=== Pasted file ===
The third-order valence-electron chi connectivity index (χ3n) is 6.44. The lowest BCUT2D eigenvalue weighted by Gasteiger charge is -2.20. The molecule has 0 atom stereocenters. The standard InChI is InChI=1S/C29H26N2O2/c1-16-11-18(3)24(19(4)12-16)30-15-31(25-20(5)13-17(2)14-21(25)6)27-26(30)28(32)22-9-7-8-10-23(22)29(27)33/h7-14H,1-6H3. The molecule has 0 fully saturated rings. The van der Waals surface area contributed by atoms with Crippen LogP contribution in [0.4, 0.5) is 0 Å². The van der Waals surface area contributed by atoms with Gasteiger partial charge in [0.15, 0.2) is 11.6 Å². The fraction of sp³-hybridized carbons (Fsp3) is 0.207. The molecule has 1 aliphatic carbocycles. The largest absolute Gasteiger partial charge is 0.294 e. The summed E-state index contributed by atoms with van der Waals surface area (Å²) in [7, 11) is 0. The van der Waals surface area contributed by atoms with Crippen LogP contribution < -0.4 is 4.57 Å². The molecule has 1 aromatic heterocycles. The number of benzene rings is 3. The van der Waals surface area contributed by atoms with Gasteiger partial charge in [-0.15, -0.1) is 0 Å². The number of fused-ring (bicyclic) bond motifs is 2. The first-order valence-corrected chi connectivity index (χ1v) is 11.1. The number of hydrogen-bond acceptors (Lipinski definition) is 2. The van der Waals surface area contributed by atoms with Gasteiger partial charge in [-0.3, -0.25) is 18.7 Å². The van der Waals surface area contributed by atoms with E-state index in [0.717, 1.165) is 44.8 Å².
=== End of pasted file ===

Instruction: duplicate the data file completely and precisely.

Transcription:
The third-order valence-electron chi connectivity index (χ3n) is 6.44. The lowest BCUT2D eigenvalue weighted by Gasteiger charge is -2.20. The molecule has 0 atom stereocenters. The standard InChI is InChI=1S/C29H26N2O2/c1-16-11-18(3)24(19(4)12-16)30-15-31(25-20(5)13-17(2)14-21(25)6)27-26(30)28(32)22-9-7-8-10-23(22)29(27)33/h7-14H,1-6H3. The molecule has 0 fully saturated rings. The van der Waals surface area contributed by atoms with Crippen LogP contribution in [0.4, 0.5) is 0 Å². The van der Waals surface area contributed by atoms with Gasteiger partial charge in [0.15, 0.2) is 11.6 Å². The fraction of sp³-hybridized carbons (Fsp3) is 0.207. The molecule has 1 aliphatic carbocycles. The largest absolute Gasteiger partial charge is 0.294 e. The summed E-state index contributed by atoms with van der Waals surface area (Å²) in [7, 11) is 0. The van der Waals surface area contributed by atoms with Crippen LogP contribution < -0.4 is 4.57 Å². The molecule has 1 aromatic heterocycles. The number of benzene rings is 3. The van der Waals surface area contributed by atoms with Gasteiger partial charge in [-0.15, -0.1) is 0 Å². The number of fused-ring (bicyclic) bond motifs is 2. The first-order valence-corrected chi connectivity index (χ1v) is 11.1. The number of hydrogen-bond acceptors (Lipinski definition) is 2. The van der Waals surface area contributed by atoms with Gasteiger partial charge in [-0.3, -0.25) is 18.7 Å². The van der Waals surface area contributed by atoms with E-state index in [0.717, 1.165) is 44.8 Å².